By Nathaniel Meyersohn, CNN Business
Walmart, the world’s largest retailer, will stop selling cigarettes in some US stores after years of pressure on major chains to end tobacco sales.
Cigarettes are being pulled from Walmart in various markets, including select stores in California, Florida, Arkansas and New Mexico, The Wall Street Journal reported Monday. In some of those stores, Walmart added more self-checkouts, along with other items such as takeout food or candy in place of cigarettes, the Journal said.
The move is the latest change Walmart has made to its tobacco policies.
Walmart, which has about 5,000 stores in the United States, in 2019 raised the minimum age to buy tobacco to 21 and stopped selling e-cigarettes. Sam’s Club, owned by Walmart, has also stopped selling cigarettes in most of its stores in recent years.
Walmart did not say how many of its stores have phased out tobacco altogether. A Walmart spokesperson told CNN Business that it made the “business decision” to end tobacco sales at select stores “due to our continued focus on the tobacco category.”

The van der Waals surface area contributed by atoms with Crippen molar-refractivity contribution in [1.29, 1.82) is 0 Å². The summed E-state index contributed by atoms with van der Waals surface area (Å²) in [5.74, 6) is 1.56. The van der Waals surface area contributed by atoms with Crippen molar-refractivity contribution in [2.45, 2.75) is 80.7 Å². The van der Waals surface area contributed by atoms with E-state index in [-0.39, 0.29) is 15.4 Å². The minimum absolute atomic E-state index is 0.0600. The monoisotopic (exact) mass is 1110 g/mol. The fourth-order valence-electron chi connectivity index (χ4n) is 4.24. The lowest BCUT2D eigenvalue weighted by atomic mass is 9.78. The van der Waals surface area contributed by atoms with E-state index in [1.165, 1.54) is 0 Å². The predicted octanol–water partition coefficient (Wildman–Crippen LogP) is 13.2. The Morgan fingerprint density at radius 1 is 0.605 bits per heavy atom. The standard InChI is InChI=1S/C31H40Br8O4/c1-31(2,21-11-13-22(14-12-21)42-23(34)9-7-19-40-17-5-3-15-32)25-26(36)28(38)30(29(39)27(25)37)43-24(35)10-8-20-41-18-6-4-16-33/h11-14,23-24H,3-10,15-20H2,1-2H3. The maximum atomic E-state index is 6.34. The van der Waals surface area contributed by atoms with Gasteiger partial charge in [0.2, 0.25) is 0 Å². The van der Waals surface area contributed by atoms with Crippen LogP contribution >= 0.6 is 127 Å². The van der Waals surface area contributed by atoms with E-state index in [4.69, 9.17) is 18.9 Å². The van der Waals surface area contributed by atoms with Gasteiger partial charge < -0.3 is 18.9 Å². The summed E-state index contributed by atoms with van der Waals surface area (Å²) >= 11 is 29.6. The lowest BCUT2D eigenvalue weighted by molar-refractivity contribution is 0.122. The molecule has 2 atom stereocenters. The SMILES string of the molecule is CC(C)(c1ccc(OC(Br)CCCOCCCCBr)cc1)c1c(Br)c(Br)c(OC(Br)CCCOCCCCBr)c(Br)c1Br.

Public health advocates have long urged retailers to stop selling tobacco products, and some cities and states have also banned the sale of tobacco in pharmacies.
In 2014, more than two dozen state attorneys general sent letters to major drugstore-owned retailers, including Walmart, to end tobacco sales.
“There is a contradiction in having these dangerous and devastating tobacco products on the shelves of a retail chain that serves health care needs,” the letters read.
In 2014, CVS announced that it would stop selling tobacco. At the time, CVS said the move would cost it about $2 billion in revenue. CVS said selling tobacco was “inconsistent with our purpose” of being a health care provider.
Last year, Walgreens CEO Roz Brewer said tobacco sales were under “real scrutiny right now”. And so you will see more to come in this area.
Costco sells tobacco in some stores. Target ended tobacco sales in 1996.
U.S. cigarette sales increased in 2020 for the first time in two decades.
The North American Quitline Association, a nonprofit that promotes smoking cessation services, attributed the reversal to “stress and anxiety resulting from the pandemic.”
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